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    Effects of extensive reading on reading attitudes in a foreign language
    (University of Hawaii National Foreign Language Resource Center, 2013-10) Yamashita, Junko
    Extensive reading (ER) is an instructional option steadily gaining support and recognition in second language (L2) reading pedagogy. Even though many attempts have been made to unravel the impact of ER on L2 development, there is a paucity of investigation into the affective domains of reading. The current study helps fill this gap by examining the effect of ER on L2 reading attitude. Participants were 61 undergraduates learning English as a foreign language at a Japanese university. Five attitudinal variables were measured using a 22-item questionnaire scored on a Likert scale in the categories of Comfort, Anxiety, Intellectual Value, Practical Value, and Linguistic Value. After the removal of Linguistic Value because of a ceiling effect, the result showed increases in Comfort and Intellectual Value and a decrease in Anxiety, with no effect on Practical Value. Implications for research and pedagogy are discussed.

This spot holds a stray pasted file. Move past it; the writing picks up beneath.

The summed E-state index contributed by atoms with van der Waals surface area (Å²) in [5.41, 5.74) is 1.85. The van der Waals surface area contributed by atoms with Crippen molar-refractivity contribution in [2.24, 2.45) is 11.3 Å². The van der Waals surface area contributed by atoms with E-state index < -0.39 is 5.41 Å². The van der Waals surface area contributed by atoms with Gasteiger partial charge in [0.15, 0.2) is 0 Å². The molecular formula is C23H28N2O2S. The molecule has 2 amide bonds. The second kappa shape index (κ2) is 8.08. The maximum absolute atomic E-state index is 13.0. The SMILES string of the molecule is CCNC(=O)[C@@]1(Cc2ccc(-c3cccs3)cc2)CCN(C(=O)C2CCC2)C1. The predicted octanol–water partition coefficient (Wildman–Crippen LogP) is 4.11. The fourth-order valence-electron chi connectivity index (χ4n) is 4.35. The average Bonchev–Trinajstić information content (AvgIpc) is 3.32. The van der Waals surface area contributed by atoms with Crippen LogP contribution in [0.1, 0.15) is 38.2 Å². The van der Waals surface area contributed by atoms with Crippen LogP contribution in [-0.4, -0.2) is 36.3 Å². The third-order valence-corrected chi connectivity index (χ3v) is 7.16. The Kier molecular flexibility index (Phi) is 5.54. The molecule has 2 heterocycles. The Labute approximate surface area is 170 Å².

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    Effective extensive reading outside the classroom: A large-scale experiment
    (University of Hawaii National Foreign Language Resource Center, 2013-10) Robb, Thomas ; Kano, Makimi
    We report on a large-scale implementation of extensive reading (ER) in a university setting in Japan where all students were required to read outside class time as part of their course requirement. A pre/posttest comparison between the 2009 cohort of students who read outside of class and the 2008 cohort who did no outside reading shows that the implementation of ER resulted in highly significant gains. A plug-in module for Moodle called “MoodleReader” was used to hold the students accountable for their reading. A new distinction between replacement ER and additive ER is introduced.
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    A case study of extensive reading with an umotivated L2 reader
    (University of Hawaii National Foreign Language Resource Center, 2013-10) Ro, Eunseok